Public-private mix for tuberculosis care and control in Myanmar: a strategy to scale up?
Objectives: 1) To assess the contribution of the MMA-PPM-TB project to total TB patient notification in the project townships; 2) to evaluate the outcomes of patients treated at the MMA-PPM clinics; and 3) to identify factors associated with unfavourable treatment outcomes, from January to December 2013.
Design: A retrospective cohort study.
Results: The MMA-PPM-TB project contributed 7501 (12%) of 60 905 TB patient notifications to the National Tuberculosis Programme (NTP) in 105 study townships. Of 2975 TB patients diagnosed and treated at private MMA-PPM clinics, 92% had a favourable outcome (32% cured, 60% completed treatment) and 8% had an unfavourable outcome (2.9% died, 2.5% lost to follow-up, 1.9% failure, 0.6% transfer out). Patient characteristics significantly associated with an unfavourable treatment outcome were age 65 years (adjusted risk ratio [aRR] 5.7, 95% confidence interval [CI] 4.20–7.68), retreatment (aRR 2.44, 95%CI 1.79–3.33) and female sex (aRR 1.44, 95%CI 1.14–1.82).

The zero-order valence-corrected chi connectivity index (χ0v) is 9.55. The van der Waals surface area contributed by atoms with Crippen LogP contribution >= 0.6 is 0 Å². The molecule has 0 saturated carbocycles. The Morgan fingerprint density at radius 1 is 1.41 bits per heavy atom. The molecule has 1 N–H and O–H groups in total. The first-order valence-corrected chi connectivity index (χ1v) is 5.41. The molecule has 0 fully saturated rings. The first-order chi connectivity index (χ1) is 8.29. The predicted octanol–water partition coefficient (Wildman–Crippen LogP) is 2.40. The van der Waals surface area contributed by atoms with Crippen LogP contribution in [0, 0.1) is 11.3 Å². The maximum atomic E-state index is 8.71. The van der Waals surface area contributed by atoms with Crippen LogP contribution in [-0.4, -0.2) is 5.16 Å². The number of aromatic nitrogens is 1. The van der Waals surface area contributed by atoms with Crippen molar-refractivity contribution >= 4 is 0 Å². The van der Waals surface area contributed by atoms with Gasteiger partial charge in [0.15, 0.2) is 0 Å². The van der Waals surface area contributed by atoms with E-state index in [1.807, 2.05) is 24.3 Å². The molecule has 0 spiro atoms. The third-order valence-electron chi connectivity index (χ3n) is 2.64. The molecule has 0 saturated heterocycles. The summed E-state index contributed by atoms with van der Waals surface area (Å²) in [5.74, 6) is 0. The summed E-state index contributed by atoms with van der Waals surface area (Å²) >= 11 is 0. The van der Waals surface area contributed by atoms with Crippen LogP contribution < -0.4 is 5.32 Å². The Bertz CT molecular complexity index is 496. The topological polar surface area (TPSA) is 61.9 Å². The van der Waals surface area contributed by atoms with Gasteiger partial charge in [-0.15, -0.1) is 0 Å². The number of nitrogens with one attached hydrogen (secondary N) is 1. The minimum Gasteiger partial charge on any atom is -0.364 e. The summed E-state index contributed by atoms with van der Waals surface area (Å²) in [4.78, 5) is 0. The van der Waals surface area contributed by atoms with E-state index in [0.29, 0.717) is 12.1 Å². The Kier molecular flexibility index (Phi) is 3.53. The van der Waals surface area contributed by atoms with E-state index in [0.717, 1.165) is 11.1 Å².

Conclusion: This study supports the continuation and expansion of the MMA-PPM-TB model and/or similar PPM approaches in Myanmar that engage all health providers in the ambitious goals of achieving universal health coverage in this country in transition and ending its TB epidemic by 2035.
Document Type: Research Article
Affiliations: 1: Save the Children International, Yangon, Myanmar 2: Jawaharlal Institute of Postgraduate Medical Education and Research (JIPMER), Pondicherry, India 3: Academic Model Providing Access to Healthcare (AMPATH), Eldoret, Kenya 4: Department of Preventive and Social Medicine, JIPMER, Puducherry, India 5: Centre for International Health, Burnet Institute, Melbourne, Victoria, Australia
Publication date: March 21, 2017
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